“I asked if you were ready to perform the tracking spell.” His brows formed a blue “V”. He must have been trying to get my attention for longer than I realized.
“It would be best of one of the others assists you,” I said. “The rewind this morning took more out of me than I realized.”
“Of course, Chief Justice.” He inclined his head.
“I’ll assist you, Brother,” one of the Conflict priests murmured.
Together, they knelt before the eternal flame. A bowl with a few shavings of the creature’s cleaned talon sat between them. As Garbhan said, we often had far less to work with in a tracking spell, and not using all of it at one time would give us a second opportunity. Just in case.
It was odd not to see one of the other three Light clergy with him though. Things were simply changing too fast. And we were losing Light talents faster than we could breed them. Thanks to my mother I couldn’t do my share. If Luc couldn’t pull himself out of his well of grief, or Twelve forbid, we lost Shi Hua due to her delivery…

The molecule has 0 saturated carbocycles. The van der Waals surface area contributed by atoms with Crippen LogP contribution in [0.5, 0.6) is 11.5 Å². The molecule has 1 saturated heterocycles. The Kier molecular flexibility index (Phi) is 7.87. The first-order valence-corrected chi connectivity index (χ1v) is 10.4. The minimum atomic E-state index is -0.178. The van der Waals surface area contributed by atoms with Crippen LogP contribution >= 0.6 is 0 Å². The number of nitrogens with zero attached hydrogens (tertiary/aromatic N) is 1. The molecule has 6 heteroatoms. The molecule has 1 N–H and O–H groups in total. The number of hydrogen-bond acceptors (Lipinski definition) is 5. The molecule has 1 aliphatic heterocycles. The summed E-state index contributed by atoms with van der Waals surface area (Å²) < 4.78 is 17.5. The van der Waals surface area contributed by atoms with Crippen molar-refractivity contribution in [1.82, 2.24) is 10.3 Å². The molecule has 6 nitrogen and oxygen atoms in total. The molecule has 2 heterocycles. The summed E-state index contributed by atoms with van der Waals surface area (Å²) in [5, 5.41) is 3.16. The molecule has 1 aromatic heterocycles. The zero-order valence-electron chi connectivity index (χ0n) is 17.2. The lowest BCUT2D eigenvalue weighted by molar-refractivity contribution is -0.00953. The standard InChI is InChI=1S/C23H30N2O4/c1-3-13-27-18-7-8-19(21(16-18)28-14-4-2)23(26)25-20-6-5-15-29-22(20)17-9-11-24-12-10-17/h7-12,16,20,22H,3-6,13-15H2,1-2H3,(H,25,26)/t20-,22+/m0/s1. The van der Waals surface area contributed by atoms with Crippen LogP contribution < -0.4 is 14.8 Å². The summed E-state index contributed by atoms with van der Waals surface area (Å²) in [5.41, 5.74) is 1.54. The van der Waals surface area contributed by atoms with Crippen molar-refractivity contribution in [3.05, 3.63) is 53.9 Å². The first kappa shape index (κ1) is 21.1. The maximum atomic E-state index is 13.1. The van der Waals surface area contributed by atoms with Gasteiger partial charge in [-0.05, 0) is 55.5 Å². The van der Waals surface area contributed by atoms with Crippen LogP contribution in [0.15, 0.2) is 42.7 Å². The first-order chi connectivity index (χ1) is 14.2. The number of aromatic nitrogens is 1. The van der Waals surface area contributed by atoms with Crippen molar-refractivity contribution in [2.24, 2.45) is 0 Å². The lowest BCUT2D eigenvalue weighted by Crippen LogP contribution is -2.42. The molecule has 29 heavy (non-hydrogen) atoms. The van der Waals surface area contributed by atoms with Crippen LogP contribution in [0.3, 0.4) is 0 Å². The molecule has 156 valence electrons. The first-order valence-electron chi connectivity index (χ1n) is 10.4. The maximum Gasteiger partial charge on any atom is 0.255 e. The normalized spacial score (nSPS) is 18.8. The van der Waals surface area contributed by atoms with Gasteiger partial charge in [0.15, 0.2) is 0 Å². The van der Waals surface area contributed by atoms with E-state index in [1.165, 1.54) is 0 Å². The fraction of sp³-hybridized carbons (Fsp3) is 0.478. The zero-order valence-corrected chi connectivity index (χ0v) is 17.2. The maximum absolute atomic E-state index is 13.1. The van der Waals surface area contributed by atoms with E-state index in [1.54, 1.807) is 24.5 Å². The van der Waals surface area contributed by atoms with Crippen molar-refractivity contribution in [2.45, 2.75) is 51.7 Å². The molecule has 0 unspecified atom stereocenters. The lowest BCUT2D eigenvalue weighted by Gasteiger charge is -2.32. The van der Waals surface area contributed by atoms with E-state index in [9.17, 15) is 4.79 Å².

The two men chanted, but the Conflict priest’s voice was discordant compared to the rhythms of Light. Their magic prickled along my skin, the harsh buzz of the warrior a counterpoint to the insistent tickle of truth. Garbhan lit a reed from the eternal flame and set the contents of the bowl on fire. The energies mixed and formed an invisible ribbon that arrowed for the open door of the Temple of Light.
Diamond-sharp blackness surrounded the ribbon and exploded with the force of a bag of Jing flash powder. The cold rush of power knocked me backward. I slammed into a worshippers’ bench and flipped over it. The hilts of my knives dug into my hip bones, my scabbard into my spine and ribs, as I tumbled across the floor.
When I came to a rest, I wondered what it would cost to overlay Balance’s marble floor with wooden planks. I didn’t hurt half as bad as I did after being thrown into stone, though my head pounded.
It wasn’t just my head. The Temple bells rang the alert for demons
Ahiga, one of my own wardens, knelt next to me. “Lady Justice?”
“I’m still alive.” I grabbed the hand he offered to assist me in sitting upright. “What about Garbhan?”
I looked around us. The wardens were all upright. It was only the clergy on the floor.